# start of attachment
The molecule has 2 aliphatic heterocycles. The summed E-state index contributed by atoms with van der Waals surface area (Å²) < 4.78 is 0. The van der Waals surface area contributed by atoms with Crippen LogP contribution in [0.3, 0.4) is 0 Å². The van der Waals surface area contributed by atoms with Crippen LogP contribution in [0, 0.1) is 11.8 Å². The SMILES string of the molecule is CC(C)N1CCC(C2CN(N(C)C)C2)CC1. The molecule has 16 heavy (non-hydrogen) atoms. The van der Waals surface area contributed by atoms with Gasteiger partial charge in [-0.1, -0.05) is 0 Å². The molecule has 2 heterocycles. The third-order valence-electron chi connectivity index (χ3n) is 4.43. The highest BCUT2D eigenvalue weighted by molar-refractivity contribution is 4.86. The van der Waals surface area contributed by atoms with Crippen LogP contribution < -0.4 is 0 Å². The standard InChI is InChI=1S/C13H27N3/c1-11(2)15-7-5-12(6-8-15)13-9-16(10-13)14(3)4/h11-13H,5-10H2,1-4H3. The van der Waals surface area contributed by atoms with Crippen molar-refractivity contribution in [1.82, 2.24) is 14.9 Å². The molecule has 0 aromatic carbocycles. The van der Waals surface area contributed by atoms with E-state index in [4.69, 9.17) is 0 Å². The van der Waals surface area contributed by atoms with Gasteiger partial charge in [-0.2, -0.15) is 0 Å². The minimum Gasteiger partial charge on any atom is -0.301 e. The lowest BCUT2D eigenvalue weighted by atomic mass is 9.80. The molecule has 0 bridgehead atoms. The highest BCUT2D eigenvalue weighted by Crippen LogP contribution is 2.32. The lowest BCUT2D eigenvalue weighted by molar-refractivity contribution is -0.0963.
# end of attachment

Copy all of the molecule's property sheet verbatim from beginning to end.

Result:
The molecule has 2 aliphatic heterocycles. The summed E-state index contributed by atoms with van der Waals surface area (Å²) < 4.78 is 0. The van der Waals surface area contributed by atoms with Crippen LogP contribution in [0.3, 0.4) is 0 Å². The van der Waals surface area contributed by atoms with Crippen LogP contribution in [0, 0.1) is 11.8 Å². The SMILES string of the molecule is CC(C)N1CCC(C2CN(N(C)C)C2)CC1. The molecule has 16 heavy (non-hydrogen) atoms. The van der Waals surface area contributed by atoms with Gasteiger partial charge in [-0.1, -0.05) is 0 Å². The molecule has 2 heterocycles. The third-order valence-electron chi connectivity index (χ3n) is 4.43. The highest BCUT2D eigenvalue weighted by molar-refractivity contribution is 4.86. The van der Waals surface area contributed by atoms with Crippen LogP contribution < -0.4 is 0 Å². The standard InChI is InChI=1S/C13H27N3/c1-11(2)15-7-5-12(6-8-15)13-9-16(10-13)14(3)4/h11-13H,5-10H2,1-4H3. The van der Waals surface area contributed by atoms with Crippen molar-refractivity contribution in [1.82, 2.24) is 14.9 Å². The molecule has 0 aromatic carbocycles. The van der Waals surface area contributed by atoms with E-state index in [4.69, 9.17) is 0 Å². The van der Waals surface area contributed by atoms with Gasteiger partial charge in [-0.2, -0.15) is 0 Å². The minimum Gasteiger partial charge on any atom is -0.301 e. The lowest BCUT2D eigenvalue weighted by atomic mass is 9.80. The molecule has 0 bridgehead atoms. The highest BCUT2D eigenvalue weighted by Crippen LogP contribution is 2.32. The lowest BCUT2D eigenvalue weighted by molar-refractivity contribution is -0.0963.